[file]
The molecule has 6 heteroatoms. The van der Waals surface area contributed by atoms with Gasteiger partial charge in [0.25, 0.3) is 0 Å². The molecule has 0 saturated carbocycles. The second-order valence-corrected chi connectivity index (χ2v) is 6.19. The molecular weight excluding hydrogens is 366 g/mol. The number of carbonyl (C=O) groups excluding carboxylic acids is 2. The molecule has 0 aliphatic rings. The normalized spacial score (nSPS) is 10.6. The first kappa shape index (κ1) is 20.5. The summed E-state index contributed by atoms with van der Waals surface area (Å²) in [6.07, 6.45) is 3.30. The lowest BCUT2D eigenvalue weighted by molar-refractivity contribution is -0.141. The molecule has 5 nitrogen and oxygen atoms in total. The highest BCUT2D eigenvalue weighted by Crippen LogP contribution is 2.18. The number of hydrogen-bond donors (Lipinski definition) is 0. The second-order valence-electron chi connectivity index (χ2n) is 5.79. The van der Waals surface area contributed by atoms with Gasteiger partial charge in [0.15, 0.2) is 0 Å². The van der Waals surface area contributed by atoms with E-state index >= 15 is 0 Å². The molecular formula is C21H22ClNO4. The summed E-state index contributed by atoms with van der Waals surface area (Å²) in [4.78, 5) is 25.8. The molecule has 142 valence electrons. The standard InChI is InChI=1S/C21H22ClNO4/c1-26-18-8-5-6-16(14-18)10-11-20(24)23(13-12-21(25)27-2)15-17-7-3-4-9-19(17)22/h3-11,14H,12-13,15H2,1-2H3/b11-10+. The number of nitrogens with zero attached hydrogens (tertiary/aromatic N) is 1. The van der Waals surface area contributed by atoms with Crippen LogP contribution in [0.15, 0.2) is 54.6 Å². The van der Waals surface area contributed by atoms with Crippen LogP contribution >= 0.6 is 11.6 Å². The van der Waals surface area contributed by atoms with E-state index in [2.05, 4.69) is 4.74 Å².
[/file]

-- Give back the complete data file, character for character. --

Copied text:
The molecule has 6 heteroatoms. The van der Waals surface area contributed by atoms with Gasteiger partial charge in [0.25, 0.3) is 0 Å². The molecule has 0 saturated carbocycles. The second-order valence-corrected chi connectivity index (χ2v) is 6.19. The molecular weight excluding hydrogens is 366 g/mol. The number of carbonyl (C=O) groups excluding carboxylic acids is 2. The molecule has 0 aliphatic rings. The normalized spacial score (nSPS) is 10.6. The first kappa shape index (κ1) is 20.5. The summed E-state index contributed by atoms with van der Waals surface area (Å²) in [6.07, 6.45) is 3.30. The lowest BCUT2D eigenvalue weighted by molar-refractivity contribution is -0.141. The molecule has 5 nitrogen and oxygen atoms in total. The highest BCUT2D eigenvalue weighted by Crippen LogP contribution is 2.18. The number of hydrogen-bond donors (Lipinski definition) is 0. The second-order valence-electron chi connectivity index (χ2n) is 5.79. The van der Waals surface area contributed by atoms with Gasteiger partial charge in [0.15, 0.2) is 0 Å². The van der Waals surface area contributed by atoms with E-state index >= 15 is 0 Å². The molecular formula is C21H22ClNO4. The summed E-state index contributed by atoms with van der Waals surface area (Å²) in [4.78, 5) is 25.8. The molecule has 142 valence electrons. The standard InChI is InChI=1S/C21H22ClNO4/c1-26-18-8-5-6-16(14-18)10-11-20(24)23(13-12-21(25)27-2)15-17-7-3-4-9-19(17)22/h3-11,14H,12-13,15H2,1-2H3/b11-10+. The number of nitrogens with zero attached hydrogens (tertiary/aromatic N) is 1. The van der Waals surface area contributed by atoms with Crippen LogP contribution in [0.15, 0.2) is 54.6 Å². The van der Waals surface area contributed by atoms with Crippen LogP contribution >= 0.6 is 11.6 Å². The van der Waals surface area contributed by atoms with E-state index in [2.05, 4.69) is 4.74 Å².